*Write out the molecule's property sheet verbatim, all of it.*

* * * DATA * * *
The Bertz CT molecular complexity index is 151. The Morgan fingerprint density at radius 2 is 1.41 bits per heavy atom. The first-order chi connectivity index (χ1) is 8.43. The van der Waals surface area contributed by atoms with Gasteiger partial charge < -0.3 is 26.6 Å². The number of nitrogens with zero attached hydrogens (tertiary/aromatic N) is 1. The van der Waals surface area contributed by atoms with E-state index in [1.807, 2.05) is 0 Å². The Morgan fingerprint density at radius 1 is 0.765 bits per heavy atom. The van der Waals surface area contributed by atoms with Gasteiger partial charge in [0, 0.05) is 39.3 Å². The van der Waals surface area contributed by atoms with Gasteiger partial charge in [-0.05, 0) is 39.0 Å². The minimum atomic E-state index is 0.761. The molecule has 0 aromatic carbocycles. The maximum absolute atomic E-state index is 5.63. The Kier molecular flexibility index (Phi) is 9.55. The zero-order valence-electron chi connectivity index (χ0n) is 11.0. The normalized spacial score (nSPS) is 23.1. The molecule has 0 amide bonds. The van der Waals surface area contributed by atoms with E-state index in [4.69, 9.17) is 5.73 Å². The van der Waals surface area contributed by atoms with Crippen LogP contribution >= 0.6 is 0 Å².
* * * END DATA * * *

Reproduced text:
The Bertz CT molecular complexity index is 151. The Morgan fingerprint density at radius 2 is 1.41 bits per heavy atom. The first-order chi connectivity index (χ1) is 8.43. The van der Waals surface area contributed by atoms with Gasteiger partial charge < -0.3 is 26.6 Å². The number of nitrogens with zero attached hydrogens (tertiary/aromatic N) is 1. The van der Waals surface area contributed by atoms with E-state index in [1.807, 2.05) is 0 Å². The Morgan fingerprint density at radius 1 is 0.765 bits per heavy atom. The van der Waals surface area contributed by atoms with Gasteiger partial charge in [0, 0.05) is 39.3 Å². The van der Waals surface area contributed by atoms with Gasteiger partial charge in [-0.05, 0) is 39.0 Å². The minimum atomic E-state index is 0.761. The molecule has 0 aromatic carbocycles. The maximum absolute atomic E-state index is 5.63. The Kier molecular flexibility index (Phi) is 9.55. The zero-order valence-electron chi connectivity index (χ0n) is 11.0. The normalized spacial score (nSPS) is 23.1. The molecule has 0 amide bonds. The van der Waals surface area contributed by atoms with E-state index in [4.69, 9.17) is 5.73 Å². The van der Waals surface area contributed by atoms with Crippen LogP contribution >= 0.6 is 0 Å².